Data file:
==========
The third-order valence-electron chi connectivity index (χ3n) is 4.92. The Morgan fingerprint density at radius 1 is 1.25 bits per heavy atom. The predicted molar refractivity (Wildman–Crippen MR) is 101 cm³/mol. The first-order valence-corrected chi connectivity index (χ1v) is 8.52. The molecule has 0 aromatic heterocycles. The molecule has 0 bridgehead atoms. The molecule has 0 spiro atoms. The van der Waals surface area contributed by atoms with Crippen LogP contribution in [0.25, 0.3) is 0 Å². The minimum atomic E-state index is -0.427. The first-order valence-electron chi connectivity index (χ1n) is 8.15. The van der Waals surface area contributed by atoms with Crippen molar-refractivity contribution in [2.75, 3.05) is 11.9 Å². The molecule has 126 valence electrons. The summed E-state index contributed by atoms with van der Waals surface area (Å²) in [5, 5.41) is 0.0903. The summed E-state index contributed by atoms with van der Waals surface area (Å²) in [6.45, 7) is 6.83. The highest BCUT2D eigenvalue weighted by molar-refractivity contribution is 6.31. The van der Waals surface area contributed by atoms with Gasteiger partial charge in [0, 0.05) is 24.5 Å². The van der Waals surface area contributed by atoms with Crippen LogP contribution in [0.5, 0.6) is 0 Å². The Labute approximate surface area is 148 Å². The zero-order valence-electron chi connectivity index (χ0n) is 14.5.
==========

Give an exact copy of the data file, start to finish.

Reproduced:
The third-order valence-electron chi connectivity index (χ3n) is 4.92. The Morgan fingerprint density at radius 1 is 1.25 bits per heavy atom. The predicted molar refractivity (Wildman–Crippen MR) is 101 cm³/mol. The first-order valence-corrected chi connectivity index (χ1v) is 8.52. The molecule has 0 aromatic heterocycles. The molecule has 0 bridgehead atoms. The molecule has 0 spiro atoms. The van der Waals surface area contributed by atoms with Crippen LogP contribution in [0.25, 0.3) is 0 Å². The minimum atomic E-state index is -0.427. The first-order valence-electron chi connectivity index (χ1n) is 8.15. The van der Waals surface area contributed by atoms with Crippen molar-refractivity contribution in [2.75, 3.05) is 11.9 Å². The molecule has 126 valence electrons. The summed E-state index contributed by atoms with van der Waals surface area (Å²) in [5, 5.41) is 0.0903. The summed E-state index contributed by atoms with van der Waals surface area (Å²) in [6.45, 7) is 6.83. The highest BCUT2D eigenvalue weighted by molar-refractivity contribution is 6.31. The van der Waals surface area contributed by atoms with Gasteiger partial charge in [0, 0.05) is 24.5 Å². The van der Waals surface area contributed by atoms with Crippen LogP contribution in [0.5, 0.6) is 0 Å². The Labute approximate surface area is 148 Å². The zero-order valence-electron chi connectivity index (χ0n) is 14.5.